For example, Oxy, which acquired Anadarko Petroleum Corp. in 2019, has published a Pathway to Net Zero Strategy that underscores its commitment, demonstrated by efforts to develop and deploy revolutionary technologies to help society reach net zero while meeting urgent needs for energy and essential products. In a recent sustainability and ESG report, PDC Energy wrote in a letter to stakeholders stating, “Our operational expertise and financial fortitude allow us to set aggressive sustainability goals, and by innovating and appropriately investing we can achieve the results required in today’s dynamic energy environment. Our mission to be a cleaner, safer and socially responsible company begins in the board room and resonates through every level of PDC.”

“ESG has become a term that gets tossed around by every investor. Unfortunately, too many investors are glossing over this as a check box leading to “green washing” of this important distinction. As a true ESG investor, we believe that each investment must have real and measurable positive impacts such as carbon or waste reduction and improving diversity & equity.”

-Trent Yang, President, Galway Sustainable Capital

Others in Colorado’s oil and gas industry have joined, too. The Colorado Oil & Gas Conservation Commission noted in a report that 13 of the state’s 15 largest oil and natural gas producers have set climate and/or sustainability goals.

That’s not to say the topic isn’t being met with opposition. Some, inside and outside the oil and natural gas industry, are questioning whether the energy transformation is being unnecessarily forced with underlying political motivations. Others note the unnecessary increased energy costs the changes could reveal. In October, 19 Republican-led states coalesced to investigate six major U.S. banks and their involvement in the United Nations’ Net-Zero Banking Alliance, which they claim is hurting American companies. Hearings and legislation are expected as soon as next year.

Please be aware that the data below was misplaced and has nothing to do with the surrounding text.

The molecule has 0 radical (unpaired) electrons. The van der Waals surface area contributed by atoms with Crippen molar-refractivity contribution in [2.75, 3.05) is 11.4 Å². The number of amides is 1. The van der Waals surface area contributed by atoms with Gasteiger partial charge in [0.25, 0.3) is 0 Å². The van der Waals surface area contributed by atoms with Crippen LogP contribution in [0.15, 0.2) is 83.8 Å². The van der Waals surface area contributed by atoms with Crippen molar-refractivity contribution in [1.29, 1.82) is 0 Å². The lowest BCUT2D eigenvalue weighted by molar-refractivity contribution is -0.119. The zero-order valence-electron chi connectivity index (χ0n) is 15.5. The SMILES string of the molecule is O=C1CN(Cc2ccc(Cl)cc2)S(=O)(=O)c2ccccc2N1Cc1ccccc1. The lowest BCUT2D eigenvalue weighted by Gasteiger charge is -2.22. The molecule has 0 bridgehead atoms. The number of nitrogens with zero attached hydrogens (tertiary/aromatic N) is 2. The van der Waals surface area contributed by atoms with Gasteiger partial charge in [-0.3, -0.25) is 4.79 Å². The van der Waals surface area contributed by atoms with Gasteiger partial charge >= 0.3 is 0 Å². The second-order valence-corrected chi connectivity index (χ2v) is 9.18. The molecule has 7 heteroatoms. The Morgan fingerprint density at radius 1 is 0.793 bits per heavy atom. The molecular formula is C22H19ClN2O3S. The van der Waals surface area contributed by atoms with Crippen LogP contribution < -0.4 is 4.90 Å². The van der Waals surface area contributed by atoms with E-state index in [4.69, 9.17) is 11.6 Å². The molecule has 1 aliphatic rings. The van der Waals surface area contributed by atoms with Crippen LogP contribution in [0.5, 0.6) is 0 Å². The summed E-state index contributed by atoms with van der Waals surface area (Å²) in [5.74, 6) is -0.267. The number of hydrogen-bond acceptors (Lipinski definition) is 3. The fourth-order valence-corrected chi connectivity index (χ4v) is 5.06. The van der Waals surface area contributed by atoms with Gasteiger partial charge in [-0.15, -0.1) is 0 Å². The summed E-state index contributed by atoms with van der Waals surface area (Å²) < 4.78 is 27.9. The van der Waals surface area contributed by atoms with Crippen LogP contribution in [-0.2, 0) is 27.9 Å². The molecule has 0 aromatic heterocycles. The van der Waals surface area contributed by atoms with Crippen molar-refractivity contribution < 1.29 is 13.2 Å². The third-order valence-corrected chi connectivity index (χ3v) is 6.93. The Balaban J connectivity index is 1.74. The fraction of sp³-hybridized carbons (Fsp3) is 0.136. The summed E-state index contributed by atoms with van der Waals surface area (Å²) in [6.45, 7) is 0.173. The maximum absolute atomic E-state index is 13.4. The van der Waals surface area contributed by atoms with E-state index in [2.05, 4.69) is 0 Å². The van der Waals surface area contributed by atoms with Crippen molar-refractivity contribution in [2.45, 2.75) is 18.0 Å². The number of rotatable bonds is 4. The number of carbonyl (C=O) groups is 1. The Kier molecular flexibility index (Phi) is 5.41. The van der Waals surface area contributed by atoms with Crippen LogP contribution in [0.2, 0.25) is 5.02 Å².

ESG factors are, essentially, measures that address how a company protects the planet, how the company engages with its communities and the diversity of its governing board and workforce. This transparency and accountability mark a shift in mentality for many industries, including operators in oil and natural gas.

“ESG should define good operating practices, from financial stewardship to environmental stewardship, to managing people well. In my mind, it all boils down to different dimensions of governance, particularly how well a company understands, measures, and mitigates risk. Transparent, accurate, comparable data are key to differentiating the quality of a company’s operations.”

-Kelly Bennet, CEO, B3 Insight

None of this means fossil fuels are going away. Energy experts, even those who agree on the need to reduce carbon and methane emissions from the industry to combat climate change, recognize fossil fuels will continue to be important. Renewable energy sources are virtually impossible without a back-up fuel such as natural gas. The transition to cleaner energy perhaps should more rightly be called an energy transformation, with changes to how energy is produced and delivered, and recognizing that all resources — fossil fuels and renewables — are needed to meet the ever-increasing demand for energy.

How each energy source — traditional or renewable — alongside billions in investments play out during the energy transformation will be the start of a new chapter in America’s energy story. And it’s clear Colorado will be front and center.


Jon Haubert Hb Legacy Media CoJon Haubert is the publisher of ColoradoBiz magazine. Email him at [email protected].

Tapping the Brakes on the Californication of Colorado transportation